May 22, 2018 – A B-24 D-1 bomber associated with 11 American servicemen missing in action from World War II was recently found and documented in Hansa Bay off Papua New Guinea by Project Recover—a collaborative team of marine scientists, archaeologists and volunteers who have combined efforts to locate aircraft associated with MIAs from WWII.

The crew of “Heaven Can Wait” was part of the 320th squadron of the “Jolly Rogers” 90th Bombardment Group and was on a mission to bomb Japanese anti-aircraft batteries around Hansa Bay on March 11, 1944 when their B-24 was shot down by enemy fire causing it to crash into the ocean. The crew had arrived in Papua New Guinea just four months prior to join the Pacific theater of combat against the Japanese during WWII.

Present-day Papua New Guinea was the site of military action in the Pacific from January 1942 to the end of the war in August 1945, with significant losses of aircraft and servicemen.

Project Recover set its sights on finding “Heaven Can Wait” after being presented with four years of research on circumstances of the crash, compiled by family members of one the B-24 crew members seeking closure for their lost relative. These data included historical eyewitness narratives from official military reports, mission documents, and diary entries from crew members on other aircraft in formation with the B-24 during its flight.

In October 2017, a team from Project Recover set out to perform an archaeological survey of Hansa Bay believed to be the final resting place of 5 U.S. Aircraft with 24 MIA lost during fierce combat during WWII. Based on the historical data, “Heaven Can Wait” was believed to be offshore the north end of the Bay.

After 11 days on the water, and a search that covered nearly 27 square kilometers of the sea floor involving scanning sonars, high definition imagers, advanced diving, and unmanned aerial and underwater robotic technologies, Project Recover located the debris field of the B-24 bomber in 213 feet of water. The details of the crash site have been formally communicated to the U.S. government for their review to potentially set into motion a process for recovering and identifying the remains of up to 11 crew members missing for over 70 years.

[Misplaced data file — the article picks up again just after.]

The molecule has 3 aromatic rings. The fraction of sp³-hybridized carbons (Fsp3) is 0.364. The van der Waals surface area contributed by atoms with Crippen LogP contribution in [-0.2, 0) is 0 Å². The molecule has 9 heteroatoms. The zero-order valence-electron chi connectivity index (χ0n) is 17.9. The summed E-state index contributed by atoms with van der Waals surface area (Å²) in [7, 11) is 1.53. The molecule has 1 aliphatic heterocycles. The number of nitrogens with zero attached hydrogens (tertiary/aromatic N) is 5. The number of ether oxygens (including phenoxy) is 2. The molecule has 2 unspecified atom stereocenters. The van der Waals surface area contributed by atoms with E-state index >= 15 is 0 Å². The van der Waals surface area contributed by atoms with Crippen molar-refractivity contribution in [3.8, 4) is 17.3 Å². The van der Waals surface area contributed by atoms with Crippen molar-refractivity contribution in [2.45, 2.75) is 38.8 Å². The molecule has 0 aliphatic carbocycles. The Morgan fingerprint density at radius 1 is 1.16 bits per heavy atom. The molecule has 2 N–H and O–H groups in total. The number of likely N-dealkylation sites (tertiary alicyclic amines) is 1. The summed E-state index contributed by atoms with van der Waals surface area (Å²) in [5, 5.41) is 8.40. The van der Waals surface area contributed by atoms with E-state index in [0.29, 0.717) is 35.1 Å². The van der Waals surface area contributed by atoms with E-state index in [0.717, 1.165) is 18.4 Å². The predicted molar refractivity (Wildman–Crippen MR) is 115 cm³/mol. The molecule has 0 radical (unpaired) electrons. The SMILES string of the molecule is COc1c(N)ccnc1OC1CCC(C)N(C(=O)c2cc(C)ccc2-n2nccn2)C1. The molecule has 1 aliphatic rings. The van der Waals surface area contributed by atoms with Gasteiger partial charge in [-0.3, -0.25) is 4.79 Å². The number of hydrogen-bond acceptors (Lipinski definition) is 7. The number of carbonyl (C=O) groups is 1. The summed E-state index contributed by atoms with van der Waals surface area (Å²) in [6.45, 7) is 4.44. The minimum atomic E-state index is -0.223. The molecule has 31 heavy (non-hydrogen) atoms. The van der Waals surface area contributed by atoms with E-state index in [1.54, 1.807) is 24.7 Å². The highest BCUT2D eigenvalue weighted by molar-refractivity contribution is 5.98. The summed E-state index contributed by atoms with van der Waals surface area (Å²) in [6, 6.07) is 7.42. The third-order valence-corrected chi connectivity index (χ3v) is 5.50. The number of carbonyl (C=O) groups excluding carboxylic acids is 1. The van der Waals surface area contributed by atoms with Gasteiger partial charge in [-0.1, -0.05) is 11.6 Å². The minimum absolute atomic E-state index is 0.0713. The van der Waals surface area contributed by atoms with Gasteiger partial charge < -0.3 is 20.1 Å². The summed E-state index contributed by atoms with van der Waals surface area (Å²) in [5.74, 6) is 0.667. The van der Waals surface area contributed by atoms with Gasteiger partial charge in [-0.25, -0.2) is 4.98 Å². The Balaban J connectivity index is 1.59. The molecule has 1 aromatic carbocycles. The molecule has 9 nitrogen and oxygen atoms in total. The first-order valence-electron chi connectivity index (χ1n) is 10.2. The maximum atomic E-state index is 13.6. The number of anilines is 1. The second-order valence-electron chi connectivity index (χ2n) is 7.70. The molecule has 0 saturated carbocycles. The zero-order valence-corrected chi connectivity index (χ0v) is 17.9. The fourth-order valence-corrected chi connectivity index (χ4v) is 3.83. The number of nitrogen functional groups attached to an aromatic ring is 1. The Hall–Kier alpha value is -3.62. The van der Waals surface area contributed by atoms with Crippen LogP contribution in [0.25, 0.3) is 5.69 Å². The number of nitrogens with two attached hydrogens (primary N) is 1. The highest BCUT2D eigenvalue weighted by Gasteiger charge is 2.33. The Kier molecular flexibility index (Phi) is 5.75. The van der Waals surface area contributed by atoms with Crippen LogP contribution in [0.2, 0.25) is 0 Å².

“Unique to this mission was the contact by an extended family group associated with ‘Heaven Can Wait’ while our historians were independently researching the loss of their loved one prior to our departure to Papua New Guinea,” said Eric Terrill, co-founder of Project Recover, expedition leader at Hansa Bay, and an oceanographer from Scripps Institution of Oceanography at the University of California San Diego. “The results from our efforts in Hansa Bay have stirred a mix of lasting emotions within our team and drives home the need to recognize the sacrifices that service members and their families make in protecting our freedoms.”

“This is an important step toward our ultimate goal of identifying and returning home the crew of ‘Heaven Can Wait’ who bravely served our country during the battle at Hansa Bay,” said Dan Friedkin, team member of Project Recover and chairman and CEO of The Friedkin Group. “Our search efforts for the more than 72,000 missing American service members from World War II will continue as we seek to bring closure to the families impacted by their loss.”

Project Recover’s cutting edge team of scientists, historians, archaeologists, engineers, and divers conduct research and surveys to discover new crash sites, fully document wreckage, and correlate wrecks to known MIA cases. That documentation can then be used by the U.S. Department of Defense’s Defense POW/MIA Accounting Agency (DPAA) to evaluate that site for the possible recovery of remains. DPAA is tasked with recovery and repatriation efforts, including notification of the families of these MIAs.

The mission to Papua New Guinea occurred during Project Recover’s second year of formal operations and was made possible by a substantial financial commitment from Friedkin in 2016. Friedkin’s continued support is helping sustain ongoing missions, while enabling the organization to innovate its technology and broaden its search and discovery efforts to focus areas around the world.

In the last five months there have been three repatriation ceremonies for American WWII service members who were recovered and identified as a result of Project Recover’s search and discovery efforts: Albert (“Bud”) Rybarczyk, Navy Reserve Aviation Radioman 2/c and Ora H. Sharninghouse Jr., Navy Reserve Aviation Ordnanceman 2/c of the U.S. Navy, USS Intrepid, Air Group 18 whose TBM Avenger went down in the Republic of Palau, and Navy Reserve Lt. William Q. Punnell whose F6F Hellcat was shot down in the Republic of Palau.

To this day, there are still more than 72,000 U.S. service members unaccounted for from World War II, leaving families with unanswered questions about their loved ones. Project Recover intends on launching more underwater missions later this year in various locations within the Pacific and European Theaters.

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About Project Recover
Project Recover is a public-private partnership to enlist 21st century science and technology combined with in-depth archival and historical research in a quest to find the final underwater resting places of Americans missing in action since World War II.

Established in 2012 with initial support from the Office of Naval Research and formalized in 2016 with private funding, Project Recover is a partnership among researchers at the University of Delaware’s College of Earth, Ocean, and Environment, Scripps Institution of Oceanography at the University of California San Diego, and The BentProp Project, Limited.